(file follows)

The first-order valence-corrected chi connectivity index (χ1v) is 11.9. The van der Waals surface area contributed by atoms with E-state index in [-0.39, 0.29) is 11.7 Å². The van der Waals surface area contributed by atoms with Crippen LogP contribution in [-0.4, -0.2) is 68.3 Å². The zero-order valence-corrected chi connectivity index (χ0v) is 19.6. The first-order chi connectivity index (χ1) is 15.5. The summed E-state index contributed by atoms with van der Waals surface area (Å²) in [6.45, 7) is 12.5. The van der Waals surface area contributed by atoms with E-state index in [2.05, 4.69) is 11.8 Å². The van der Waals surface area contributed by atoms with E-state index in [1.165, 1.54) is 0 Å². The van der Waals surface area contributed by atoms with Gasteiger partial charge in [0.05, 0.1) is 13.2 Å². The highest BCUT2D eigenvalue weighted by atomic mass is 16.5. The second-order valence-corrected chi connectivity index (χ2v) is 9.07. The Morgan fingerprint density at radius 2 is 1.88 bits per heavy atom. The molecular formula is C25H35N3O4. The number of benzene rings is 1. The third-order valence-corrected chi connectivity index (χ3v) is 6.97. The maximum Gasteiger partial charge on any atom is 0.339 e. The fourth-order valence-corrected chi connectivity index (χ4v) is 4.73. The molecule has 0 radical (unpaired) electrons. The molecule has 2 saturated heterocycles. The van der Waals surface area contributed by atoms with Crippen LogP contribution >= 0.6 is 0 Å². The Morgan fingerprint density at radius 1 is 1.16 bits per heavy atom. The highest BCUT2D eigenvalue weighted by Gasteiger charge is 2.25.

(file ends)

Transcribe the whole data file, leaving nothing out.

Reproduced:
The first-order valence-corrected chi connectivity index (χ1v) is 11.9. The van der Waals surface area contributed by atoms with E-state index in [-0.39, 0.29) is 11.7 Å². The van der Waals surface area contributed by atoms with Crippen LogP contribution in [-0.4, -0.2) is 68.3 Å². The zero-order valence-corrected chi connectivity index (χ0v) is 19.6. The first-order chi connectivity index (χ1) is 15.5. The summed E-state index contributed by atoms with van der Waals surface area (Å²) in [6.45, 7) is 12.5. The van der Waals surface area contributed by atoms with E-state index in [2.05, 4.69) is 11.8 Å². The van der Waals surface area contributed by atoms with E-state index in [1.165, 1.54) is 0 Å². The van der Waals surface area contributed by atoms with Gasteiger partial charge in [0.05, 0.1) is 13.2 Å². The highest BCUT2D eigenvalue weighted by atomic mass is 16.5. The second-order valence-corrected chi connectivity index (χ2v) is 9.07. The Morgan fingerprint density at radius 2 is 1.88 bits per heavy atom. The molecular formula is C25H35N3O4. The number of benzene rings is 1. The third-order valence-corrected chi connectivity index (χ3v) is 6.97. The maximum Gasteiger partial charge on any atom is 0.339 e. The fourth-order valence-corrected chi connectivity index (χ4v) is 4.73. The molecule has 0 radical (unpaired) electrons. The molecule has 2 saturated heterocycles. The van der Waals surface area contributed by atoms with Crippen LogP contribution >= 0.6 is 0 Å². The Morgan fingerprint density at radius 1 is 1.16 bits per heavy atom. The highest BCUT2D eigenvalue weighted by Gasteiger charge is 2.25.